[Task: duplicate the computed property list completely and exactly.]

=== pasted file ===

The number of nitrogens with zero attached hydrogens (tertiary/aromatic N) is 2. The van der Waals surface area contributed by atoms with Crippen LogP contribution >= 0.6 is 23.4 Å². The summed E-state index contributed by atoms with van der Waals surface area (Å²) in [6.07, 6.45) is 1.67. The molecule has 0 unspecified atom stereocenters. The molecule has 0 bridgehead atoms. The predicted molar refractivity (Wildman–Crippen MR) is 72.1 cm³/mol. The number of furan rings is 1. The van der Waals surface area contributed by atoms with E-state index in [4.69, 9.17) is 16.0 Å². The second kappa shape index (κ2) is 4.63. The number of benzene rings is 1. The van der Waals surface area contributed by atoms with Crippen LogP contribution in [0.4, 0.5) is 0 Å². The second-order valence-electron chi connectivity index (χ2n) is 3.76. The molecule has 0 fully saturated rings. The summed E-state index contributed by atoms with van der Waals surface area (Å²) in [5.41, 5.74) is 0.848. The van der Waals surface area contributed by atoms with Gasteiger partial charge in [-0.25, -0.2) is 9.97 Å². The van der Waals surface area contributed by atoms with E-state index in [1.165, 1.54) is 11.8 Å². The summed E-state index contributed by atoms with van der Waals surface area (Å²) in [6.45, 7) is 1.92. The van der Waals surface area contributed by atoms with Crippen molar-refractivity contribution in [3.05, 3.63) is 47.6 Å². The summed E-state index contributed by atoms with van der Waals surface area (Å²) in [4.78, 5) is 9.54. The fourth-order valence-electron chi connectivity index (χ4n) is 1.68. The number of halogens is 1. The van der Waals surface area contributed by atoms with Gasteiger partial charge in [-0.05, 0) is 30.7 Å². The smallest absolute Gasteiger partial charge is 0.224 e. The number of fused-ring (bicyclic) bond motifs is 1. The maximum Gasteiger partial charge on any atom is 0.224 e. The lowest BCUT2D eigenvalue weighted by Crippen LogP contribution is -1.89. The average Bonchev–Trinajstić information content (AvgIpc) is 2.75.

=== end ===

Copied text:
The number of nitrogens with zero attached hydrogens (tertiary/aromatic N) is 2. The van der Waals surface area contributed by atoms with Crippen LogP contribution >= 0.6 is 23.4 Å². The summed E-state index contributed by atoms with van der Waals surface area (Å²) in [6.07, 6.45) is 1.67. The molecule has 0 unspecified atom stereocenters. The molecule has 0 bridgehead atoms. The predicted molar refractivity (Wildman–Crippen MR) is 72.1 cm³/mol. The number of furan rings is 1. The van der Waals surface area contributed by atoms with E-state index in [4.69, 9.17) is 16.0 Å². The second kappa shape index (κ2) is 4.63. The number of benzene rings is 1. The van der Waals surface area contributed by atoms with Crippen LogP contribution in [0.4, 0.5) is 0 Å². The second-order valence-electron chi connectivity index (χ2n) is 3.76. The molecule has 0 fully saturated rings. The summed E-state index contributed by atoms with van der Waals surface area (Å²) in [5.41, 5.74) is 0.848. The van der Waals surface area contributed by atoms with Gasteiger partial charge in [-0.25, -0.2) is 9.97 Å². The van der Waals surface area contributed by atoms with E-state index in [1.165, 1.54) is 11.8 Å². The summed E-state index contributed by atoms with van der Waals surface area (Å²) in [6.45, 7) is 1.92. The van der Waals surface area contributed by atoms with Crippen molar-refractivity contribution in [3.05, 3.63) is 47.6 Å². The summed E-state index contributed by atoms with van der Waals surface area (Å²) in [4.78, 5) is 9.54. The fourth-order valence-electron chi connectivity index (χ4n) is 1.68. The number of halogens is 1. The van der Waals surface area contributed by atoms with Gasteiger partial charge in [-0.05, 0) is 30.7 Å². The smallest absolute Gasteiger partial charge is 0.224 e. The number of fused-ring (bicyclic) bond motifs is 1. The maximum Gasteiger partial charge on any atom is 0.224 e. The lowest BCUT2D eigenvalue weighted by Crippen LogP contribution is -1.89. The average Bonchev–Trinajstić information content (AvgIpc) is 2.75.